Minnesota’s largest private property owner is blocking snowmobilers from driving onto its land after a change in the state’s tax law for forested land.

According to a report in the Duluth News Tribune, Molpus Woodlands Group won’t allow snowmobilers to access roads across much of its land after the state Legislature cut a tax break the company received in part for allowing public access to its land from more than $2 million to $100,000.

The report says that hundreds of miles of snowmobile trails will be affected by the closures.

Minnesota Snowmobile Trails in Trouble

“We have hundreds of crossings on their land. This is going to shut down snowmobiling in that area if we don’t get this changed,” Rep. Dave Dill, DFS-Crane Lake told the Duluth News Tribune. “If those snowmobile trails don’t open, they (snowmobilers) will just go somewhere else. It’s a big hit to the economy.”

Minnesota’s Sustainable Forestry Incentives Act has paid landowners between $7 and $13 per acre per year to (among other things) keep their land open to public recreation. According to the News Tribune’s report, the Act was amended in 2010 to allow a maximum of $7 per acre and capped at $100,000 for any single landowner. This hit Molpus particularly hard.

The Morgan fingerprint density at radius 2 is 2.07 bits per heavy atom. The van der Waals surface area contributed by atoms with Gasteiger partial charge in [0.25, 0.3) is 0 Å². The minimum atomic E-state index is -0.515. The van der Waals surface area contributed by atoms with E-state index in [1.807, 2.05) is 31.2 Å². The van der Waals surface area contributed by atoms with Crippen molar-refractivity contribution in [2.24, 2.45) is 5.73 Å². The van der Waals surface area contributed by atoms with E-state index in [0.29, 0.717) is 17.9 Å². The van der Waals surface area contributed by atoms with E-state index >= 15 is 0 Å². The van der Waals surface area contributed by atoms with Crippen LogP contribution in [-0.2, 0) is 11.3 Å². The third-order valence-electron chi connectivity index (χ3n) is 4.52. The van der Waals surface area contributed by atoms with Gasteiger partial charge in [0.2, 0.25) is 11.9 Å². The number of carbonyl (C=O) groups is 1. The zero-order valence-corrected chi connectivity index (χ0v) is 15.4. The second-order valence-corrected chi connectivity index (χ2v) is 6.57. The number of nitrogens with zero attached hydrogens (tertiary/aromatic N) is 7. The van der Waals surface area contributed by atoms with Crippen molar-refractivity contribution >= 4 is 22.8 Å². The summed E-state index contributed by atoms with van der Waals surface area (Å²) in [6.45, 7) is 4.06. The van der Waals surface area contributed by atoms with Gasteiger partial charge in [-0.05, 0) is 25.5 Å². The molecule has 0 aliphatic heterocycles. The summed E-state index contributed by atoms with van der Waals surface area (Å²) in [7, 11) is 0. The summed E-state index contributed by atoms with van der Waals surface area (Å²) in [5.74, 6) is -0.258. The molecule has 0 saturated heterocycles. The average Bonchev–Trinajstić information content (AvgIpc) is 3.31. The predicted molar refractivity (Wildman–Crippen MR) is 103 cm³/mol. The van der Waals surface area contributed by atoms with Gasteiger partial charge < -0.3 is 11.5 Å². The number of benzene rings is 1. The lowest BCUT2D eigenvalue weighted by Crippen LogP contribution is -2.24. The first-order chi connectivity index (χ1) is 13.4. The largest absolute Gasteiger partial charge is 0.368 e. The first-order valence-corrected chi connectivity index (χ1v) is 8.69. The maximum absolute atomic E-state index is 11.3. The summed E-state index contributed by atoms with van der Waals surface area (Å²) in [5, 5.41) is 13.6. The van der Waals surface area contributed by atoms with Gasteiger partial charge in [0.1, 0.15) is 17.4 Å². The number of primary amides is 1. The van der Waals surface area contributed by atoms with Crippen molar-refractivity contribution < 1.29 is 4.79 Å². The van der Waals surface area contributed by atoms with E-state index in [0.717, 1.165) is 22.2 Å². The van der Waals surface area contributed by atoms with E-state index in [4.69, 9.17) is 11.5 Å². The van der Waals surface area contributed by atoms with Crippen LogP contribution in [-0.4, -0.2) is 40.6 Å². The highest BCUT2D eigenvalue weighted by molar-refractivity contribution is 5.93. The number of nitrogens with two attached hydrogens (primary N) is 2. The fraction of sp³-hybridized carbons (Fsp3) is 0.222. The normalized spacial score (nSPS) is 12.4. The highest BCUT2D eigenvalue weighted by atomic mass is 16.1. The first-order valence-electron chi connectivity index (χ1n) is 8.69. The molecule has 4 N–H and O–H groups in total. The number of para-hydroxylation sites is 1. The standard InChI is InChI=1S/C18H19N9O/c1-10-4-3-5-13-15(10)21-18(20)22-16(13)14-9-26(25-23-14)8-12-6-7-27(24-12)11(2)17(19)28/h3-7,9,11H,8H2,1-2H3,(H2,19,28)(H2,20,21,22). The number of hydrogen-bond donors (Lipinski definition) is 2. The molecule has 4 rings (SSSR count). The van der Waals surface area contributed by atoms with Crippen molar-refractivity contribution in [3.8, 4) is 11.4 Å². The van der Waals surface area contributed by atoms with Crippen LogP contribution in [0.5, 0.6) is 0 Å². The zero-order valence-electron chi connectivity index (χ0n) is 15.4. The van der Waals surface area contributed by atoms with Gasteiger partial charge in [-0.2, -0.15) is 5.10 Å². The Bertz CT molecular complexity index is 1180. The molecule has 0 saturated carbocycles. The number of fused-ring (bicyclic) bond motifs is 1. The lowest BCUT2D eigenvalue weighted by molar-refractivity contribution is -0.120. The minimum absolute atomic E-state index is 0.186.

“We’re open to solutions. We don’t want to lock our land up in the long term. But we felt we had to do something,” Craig Halla, Minnesota property manager for Molpus, told the News Tribune. “This is a direct result of the loss of tax incentives. It’s very difficult to manage this land based just on the timber sale revenues now with (timber) prices so low and still paying taxes. If we want to keep the land in production and open to public access, there has to be another source of revenue. Or we are going to need to look at some other options.”



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